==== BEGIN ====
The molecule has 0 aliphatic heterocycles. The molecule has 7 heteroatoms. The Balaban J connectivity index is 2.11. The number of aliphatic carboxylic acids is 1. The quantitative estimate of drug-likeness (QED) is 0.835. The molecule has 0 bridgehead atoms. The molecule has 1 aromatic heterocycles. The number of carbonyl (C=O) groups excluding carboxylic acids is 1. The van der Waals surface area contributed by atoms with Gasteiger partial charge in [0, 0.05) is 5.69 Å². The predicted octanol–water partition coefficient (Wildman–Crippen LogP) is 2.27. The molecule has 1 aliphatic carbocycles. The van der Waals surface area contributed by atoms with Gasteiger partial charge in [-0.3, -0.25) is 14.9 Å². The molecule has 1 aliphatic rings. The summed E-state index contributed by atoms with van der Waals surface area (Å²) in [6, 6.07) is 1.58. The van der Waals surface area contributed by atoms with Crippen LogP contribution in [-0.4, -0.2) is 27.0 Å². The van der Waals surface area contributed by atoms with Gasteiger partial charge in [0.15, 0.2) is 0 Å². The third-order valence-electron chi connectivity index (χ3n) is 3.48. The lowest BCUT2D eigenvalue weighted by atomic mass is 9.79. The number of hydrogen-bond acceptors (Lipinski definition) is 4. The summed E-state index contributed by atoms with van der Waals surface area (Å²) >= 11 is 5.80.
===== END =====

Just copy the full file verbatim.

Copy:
The molecule has 0 aliphatic heterocycles. The molecule has 7 heteroatoms. The Balaban J connectivity index is 2.11. The number of aliphatic carboxylic acids is 1. The quantitative estimate of drug-likeness (QED) is 0.835. The molecule has 0 bridgehead atoms. The molecule has 1 aromatic heterocycles. The number of carbonyl (C=O) groups excluding carboxylic acids is 1. The van der Waals surface area contributed by atoms with Gasteiger partial charge in [0, 0.05) is 5.69 Å². The predicted octanol–water partition coefficient (Wildman–Crippen LogP) is 2.27. The molecule has 1 aliphatic carbocycles. The van der Waals surface area contributed by atoms with Gasteiger partial charge in [-0.3, -0.25) is 14.9 Å². The molecule has 1 aliphatic rings. The summed E-state index contributed by atoms with van der Waals surface area (Å²) in [6, 6.07) is 1.58. The van der Waals surface area contributed by atoms with Crippen LogP contribution in [-0.4, -0.2) is 27.0 Å². The van der Waals surface area contributed by atoms with Gasteiger partial charge in [0.15, 0.2) is 0 Å². The third-order valence-electron chi connectivity index (χ3n) is 3.48. The lowest BCUT2D eigenvalue weighted by atomic mass is 9.79. The number of hydrogen-bond acceptors (Lipinski definition) is 4. The summed E-state index contributed by atoms with van der Waals surface area (Å²) >= 11 is 5.80.